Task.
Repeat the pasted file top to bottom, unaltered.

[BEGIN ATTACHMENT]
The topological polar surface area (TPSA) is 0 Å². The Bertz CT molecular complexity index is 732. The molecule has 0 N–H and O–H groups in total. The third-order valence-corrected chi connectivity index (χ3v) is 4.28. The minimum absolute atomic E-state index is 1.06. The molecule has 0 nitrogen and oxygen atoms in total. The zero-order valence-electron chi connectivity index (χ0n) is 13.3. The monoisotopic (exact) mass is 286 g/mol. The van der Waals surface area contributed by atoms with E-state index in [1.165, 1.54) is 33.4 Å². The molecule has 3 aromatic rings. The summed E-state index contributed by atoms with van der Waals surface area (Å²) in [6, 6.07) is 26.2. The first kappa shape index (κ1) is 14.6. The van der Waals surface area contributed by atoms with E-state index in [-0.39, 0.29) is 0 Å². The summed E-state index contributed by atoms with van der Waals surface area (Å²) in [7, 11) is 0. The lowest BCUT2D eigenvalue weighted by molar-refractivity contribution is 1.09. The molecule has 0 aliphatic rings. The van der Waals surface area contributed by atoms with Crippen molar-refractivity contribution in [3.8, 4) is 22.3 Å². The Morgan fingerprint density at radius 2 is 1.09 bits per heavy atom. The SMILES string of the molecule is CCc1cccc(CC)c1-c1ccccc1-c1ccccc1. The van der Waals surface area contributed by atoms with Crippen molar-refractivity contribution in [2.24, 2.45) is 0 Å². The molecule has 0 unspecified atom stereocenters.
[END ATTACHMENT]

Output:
The topological polar surface area (TPSA) is 0 Å². The Bertz CT molecular complexity index is 732. The molecule has 0 N–H and O–H groups in total. The third-order valence-corrected chi connectivity index (χ3v) is 4.28. The minimum absolute atomic E-state index is 1.06. The molecule has 0 nitrogen and oxygen atoms in total. The zero-order valence-electron chi connectivity index (χ0n) is 13.3. The monoisotopic (exact) mass is 286 g/mol. The van der Waals surface area contributed by atoms with E-state index in [1.165, 1.54) is 33.4 Å². The molecule has 3 aromatic rings. The summed E-state index contributed by atoms with van der Waals surface area (Å²) in [6, 6.07) is 26.2. The first kappa shape index (κ1) is 14.6. The van der Waals surface area contributed by atoms with E-state index in [-0.39, 0.29) is 0 Å². The summed E-state index contributed by atoms with van der Waals surface area (Å²) in [7, 11) is 0. The lowest BCUT2D eigenvalue weighted by molar-refractivity contribution is 1.09. The molecule has 0 aliphatic rings. The van der Waals surface area contributed by atoms with Crippen molar-refractivity contribution in [3.8, 4) is 22.3 Å². The Morgan fingerprint density at radius 2 is 1.09 bits per heavy atom. The SMILES string of the molecule is CCc1cccc(CC)c1-c1ccccc1-c1ccccc1. The van der Waals surface area contributed by atoms with Crippen molar-refractivity contribution in [2.24, 2.45) is 0 Å². The molecule has 0 unspecified atom stereocenters.